Throughout the centuries clean and drinkable water in Paris was very difficult to find. Running water didn’t come to certain parts of Paris (e.g., Village of Saint-Paul) until the early 1970s. Well, one person saw to it that the citizens of Paris, in particular the poor, had potable drinking water available to them shortly after the Paris Commune of 1871.
Immediately after Napoleon’s defeat at Waterloo, a little-known charity called the British Charitable Fund (BCF) was established for the purpose of assisting British citizens who had moved to France and became destitute. In other words, they needed financial assistance for food and shelter. One of the largest benefactors (and later, a BCF trustee) was Sir Richard Wallace (1818–1890).
Wallace was a British expat living in Paris who had inherited a large sum of money from his father in 1870. Among his other philanthropic endeavors, he founded a hospital. However, Sir Richard’s legacy to modern day Paris is the Wallace Fountain found throughout Paris (and other parts of the world).
Most of the aqueducts were destroyed during the Franco-Prussian war and the 1871 Commune. This drove up the price of water and many Parisians could not afford to purchase drinking water. In fact, the water being sold was usually non-potable as it was taken from the Seine. This drove many to drink liquor, wine, and beer. Since there was a temperance movement at the time, Sir Richard decided to personally fund the building of public drinking fountains.
The Wallace Fountains
These were small cast-iron sculptures (four separate designs; four different models) that formed drinking fountains and were placed in strategic spots around Paris (read: high density walking areas).
Two of the models, the large and small, are scattered today around Paris. The large models are found on the streets (sixty-seven total) while the small—push button—models (eleven total) can be seen and are used in the various parks and squares. An example of the large model can be seen in the Place Saint-Germain-des-Prés on the Left Bank. Make your way over to the Place des Invalides and you will see a small model.
The applied model was the drinking fountain installed in the sides of buildings. Only one still exists—Rue Geoffrey Saint-Hilaire. Exit the Métro Place Monge and walk north along Rue Monge until you get to Rue Lacépède. Turn right. Rue Lacépède will dead end into Rue Geoffroy-Saint Hilaire. In front of you will be a wall (behind which is the Jardin des Plantes). The drinking fountain will be on the wall in front of you.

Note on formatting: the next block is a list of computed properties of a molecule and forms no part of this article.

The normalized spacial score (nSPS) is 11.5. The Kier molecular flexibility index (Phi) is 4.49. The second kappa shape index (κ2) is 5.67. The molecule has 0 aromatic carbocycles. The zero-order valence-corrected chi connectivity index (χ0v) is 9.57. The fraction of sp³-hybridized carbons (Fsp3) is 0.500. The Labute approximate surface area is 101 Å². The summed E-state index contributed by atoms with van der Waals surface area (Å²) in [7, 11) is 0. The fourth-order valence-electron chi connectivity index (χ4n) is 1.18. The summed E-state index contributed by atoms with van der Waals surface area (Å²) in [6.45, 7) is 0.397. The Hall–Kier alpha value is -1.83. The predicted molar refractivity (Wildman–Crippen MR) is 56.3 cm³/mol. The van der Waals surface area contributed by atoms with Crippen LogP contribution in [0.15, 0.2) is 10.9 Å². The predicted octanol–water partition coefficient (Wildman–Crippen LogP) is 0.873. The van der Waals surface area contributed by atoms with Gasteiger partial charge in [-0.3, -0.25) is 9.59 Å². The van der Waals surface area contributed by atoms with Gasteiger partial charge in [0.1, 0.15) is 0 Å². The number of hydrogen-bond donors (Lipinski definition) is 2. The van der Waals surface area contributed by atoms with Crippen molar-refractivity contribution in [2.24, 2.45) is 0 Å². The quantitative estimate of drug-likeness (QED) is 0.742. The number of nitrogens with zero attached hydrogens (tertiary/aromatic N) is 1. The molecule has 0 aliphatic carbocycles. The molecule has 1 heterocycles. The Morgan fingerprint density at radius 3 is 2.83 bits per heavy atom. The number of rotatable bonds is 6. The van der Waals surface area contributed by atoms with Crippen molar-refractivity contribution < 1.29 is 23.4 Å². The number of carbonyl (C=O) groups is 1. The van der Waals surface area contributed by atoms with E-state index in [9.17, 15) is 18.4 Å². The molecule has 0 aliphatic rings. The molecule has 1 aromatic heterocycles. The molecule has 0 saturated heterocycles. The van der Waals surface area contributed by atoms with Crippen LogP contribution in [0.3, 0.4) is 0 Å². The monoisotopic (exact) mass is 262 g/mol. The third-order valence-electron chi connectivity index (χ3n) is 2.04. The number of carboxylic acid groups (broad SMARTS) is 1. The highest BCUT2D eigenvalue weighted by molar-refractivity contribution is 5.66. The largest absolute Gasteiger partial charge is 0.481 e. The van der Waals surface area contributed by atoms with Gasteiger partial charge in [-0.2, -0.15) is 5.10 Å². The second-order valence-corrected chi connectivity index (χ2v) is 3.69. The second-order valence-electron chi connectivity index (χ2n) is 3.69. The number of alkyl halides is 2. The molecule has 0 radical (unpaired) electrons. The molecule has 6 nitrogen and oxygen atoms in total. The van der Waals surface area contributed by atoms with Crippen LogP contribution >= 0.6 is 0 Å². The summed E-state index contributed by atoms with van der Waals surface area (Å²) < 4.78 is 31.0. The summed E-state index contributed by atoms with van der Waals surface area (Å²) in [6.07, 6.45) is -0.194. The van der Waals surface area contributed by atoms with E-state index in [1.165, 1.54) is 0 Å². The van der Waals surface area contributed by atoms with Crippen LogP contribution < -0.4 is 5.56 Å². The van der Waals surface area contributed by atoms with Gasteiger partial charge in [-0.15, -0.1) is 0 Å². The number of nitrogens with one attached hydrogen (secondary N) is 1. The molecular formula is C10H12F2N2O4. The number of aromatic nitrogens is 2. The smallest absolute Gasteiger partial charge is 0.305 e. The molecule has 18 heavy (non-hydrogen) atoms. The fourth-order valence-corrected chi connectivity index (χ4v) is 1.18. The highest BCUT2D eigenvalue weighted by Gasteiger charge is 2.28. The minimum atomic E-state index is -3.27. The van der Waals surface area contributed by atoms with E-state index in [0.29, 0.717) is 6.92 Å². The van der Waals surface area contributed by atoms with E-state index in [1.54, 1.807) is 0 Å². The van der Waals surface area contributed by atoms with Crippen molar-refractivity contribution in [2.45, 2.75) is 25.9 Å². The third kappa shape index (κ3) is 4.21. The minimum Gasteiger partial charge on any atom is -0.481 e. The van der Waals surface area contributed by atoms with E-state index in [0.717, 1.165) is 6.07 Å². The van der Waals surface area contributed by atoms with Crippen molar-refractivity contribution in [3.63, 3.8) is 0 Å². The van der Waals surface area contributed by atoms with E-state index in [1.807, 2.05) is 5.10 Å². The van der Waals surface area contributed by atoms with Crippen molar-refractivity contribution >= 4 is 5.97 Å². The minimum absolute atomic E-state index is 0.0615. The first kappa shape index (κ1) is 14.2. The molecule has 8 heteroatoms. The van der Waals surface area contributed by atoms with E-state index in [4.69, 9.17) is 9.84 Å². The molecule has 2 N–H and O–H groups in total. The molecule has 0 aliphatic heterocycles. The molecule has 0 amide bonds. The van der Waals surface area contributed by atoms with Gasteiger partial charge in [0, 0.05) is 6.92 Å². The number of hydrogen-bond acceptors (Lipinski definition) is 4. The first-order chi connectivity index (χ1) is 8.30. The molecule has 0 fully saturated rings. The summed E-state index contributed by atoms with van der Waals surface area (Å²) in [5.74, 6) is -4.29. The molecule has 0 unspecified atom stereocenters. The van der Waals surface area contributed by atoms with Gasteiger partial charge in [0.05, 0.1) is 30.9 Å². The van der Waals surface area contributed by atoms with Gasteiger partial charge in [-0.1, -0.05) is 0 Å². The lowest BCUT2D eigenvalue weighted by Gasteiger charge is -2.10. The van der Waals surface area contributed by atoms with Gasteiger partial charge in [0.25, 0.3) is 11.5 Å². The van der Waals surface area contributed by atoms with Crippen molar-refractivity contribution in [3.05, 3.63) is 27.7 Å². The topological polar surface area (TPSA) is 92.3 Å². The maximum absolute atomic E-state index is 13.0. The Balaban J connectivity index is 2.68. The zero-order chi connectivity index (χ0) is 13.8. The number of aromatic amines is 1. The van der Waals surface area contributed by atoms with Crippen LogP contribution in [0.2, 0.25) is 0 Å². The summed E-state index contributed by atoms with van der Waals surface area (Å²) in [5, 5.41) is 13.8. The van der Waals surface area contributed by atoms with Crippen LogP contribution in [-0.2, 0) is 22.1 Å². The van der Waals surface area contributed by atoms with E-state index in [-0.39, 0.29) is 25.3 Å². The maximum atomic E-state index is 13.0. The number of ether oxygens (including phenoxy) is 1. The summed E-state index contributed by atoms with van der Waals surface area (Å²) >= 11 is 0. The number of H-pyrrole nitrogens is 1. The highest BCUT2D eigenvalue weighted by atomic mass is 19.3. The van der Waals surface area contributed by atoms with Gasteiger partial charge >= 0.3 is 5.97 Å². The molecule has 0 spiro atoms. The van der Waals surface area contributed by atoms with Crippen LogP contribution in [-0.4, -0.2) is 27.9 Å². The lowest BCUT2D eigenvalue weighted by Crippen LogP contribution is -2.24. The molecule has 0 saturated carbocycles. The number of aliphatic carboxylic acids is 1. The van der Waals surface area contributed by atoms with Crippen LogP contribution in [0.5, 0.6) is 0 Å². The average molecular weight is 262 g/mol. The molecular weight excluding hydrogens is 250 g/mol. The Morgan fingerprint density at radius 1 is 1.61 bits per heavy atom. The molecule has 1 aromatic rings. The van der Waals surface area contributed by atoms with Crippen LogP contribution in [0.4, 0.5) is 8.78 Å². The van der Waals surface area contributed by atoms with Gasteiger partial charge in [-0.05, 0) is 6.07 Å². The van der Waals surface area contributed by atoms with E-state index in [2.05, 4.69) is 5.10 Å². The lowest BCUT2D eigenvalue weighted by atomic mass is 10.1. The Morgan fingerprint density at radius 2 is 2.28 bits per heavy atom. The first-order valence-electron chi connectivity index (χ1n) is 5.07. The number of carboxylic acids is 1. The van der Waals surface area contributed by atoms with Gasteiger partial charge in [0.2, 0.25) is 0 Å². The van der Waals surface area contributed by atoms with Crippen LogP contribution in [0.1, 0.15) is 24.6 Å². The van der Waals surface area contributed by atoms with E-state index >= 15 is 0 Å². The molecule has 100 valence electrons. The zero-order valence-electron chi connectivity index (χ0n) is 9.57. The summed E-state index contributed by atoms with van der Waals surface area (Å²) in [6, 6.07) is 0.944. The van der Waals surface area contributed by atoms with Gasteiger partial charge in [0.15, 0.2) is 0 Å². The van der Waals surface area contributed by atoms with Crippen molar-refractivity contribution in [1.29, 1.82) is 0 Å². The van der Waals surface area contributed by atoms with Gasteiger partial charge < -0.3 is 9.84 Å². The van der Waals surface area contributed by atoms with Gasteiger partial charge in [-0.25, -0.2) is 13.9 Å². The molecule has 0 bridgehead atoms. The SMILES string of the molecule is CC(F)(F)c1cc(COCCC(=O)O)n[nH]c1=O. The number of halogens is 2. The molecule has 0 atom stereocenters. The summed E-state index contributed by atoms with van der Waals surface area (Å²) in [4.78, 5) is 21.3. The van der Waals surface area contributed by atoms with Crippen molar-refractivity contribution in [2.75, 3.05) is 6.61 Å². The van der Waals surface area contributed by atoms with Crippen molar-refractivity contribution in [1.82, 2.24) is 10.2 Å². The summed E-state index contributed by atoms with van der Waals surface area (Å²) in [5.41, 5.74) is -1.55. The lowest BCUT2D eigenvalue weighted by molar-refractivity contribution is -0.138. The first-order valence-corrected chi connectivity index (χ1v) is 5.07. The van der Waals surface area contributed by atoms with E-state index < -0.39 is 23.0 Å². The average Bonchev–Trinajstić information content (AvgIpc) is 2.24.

The fourth model, the colonnade, was the last to be built and resembles the large model (the caryatid figures have been replaced with columns). Due to cost issues, they were smaller in dimension. Only thirty were built and today, two remain—Rue de Rémusat (at Rue de Mirabeau—16th arrondissement) and Avenue des Ternes (at Place Pierre Demours—17th arrondissement).
Treasured Paris Icons
Much like the restored art deco signage for the entrance to certain Métro stations, the Wallace Fountains have become a treasured part of Paris and its past. Be on the lookout for them the next time you’re in Paris.
Learn more about Wallace Fountains.
Wallace is buried in Père Lachaise cemetery in Paris. In one of my future books, Where Did They Bury Jim Morrison, the Lizard King?—A Walking Tour of Paris Cemeteries, I will take you to Sir Wallace’s grave site.
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What’s New With Sandy and Stew?
Stew is working on creating the walks and individual stops for the next books: Where Did They Put the Gestapo Headquarters?—A Walking Tour of Nazi Occupied Paris (1940–1944). It’s clear that almost every building in Paris has a story associated with the Occupation years. It is a matter of identifying them and then prioritizing the stops for you. This is quite a process considering the rabbit holes I end up going down. But it is a lot of fun if not quite depressing at times. One of my friends, Mark Vaughan, has suggested a walking tour book based on Napoléon. What do you think? Let me know at firstname.lastname@example.org
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Copyright © 2016 Stew Ross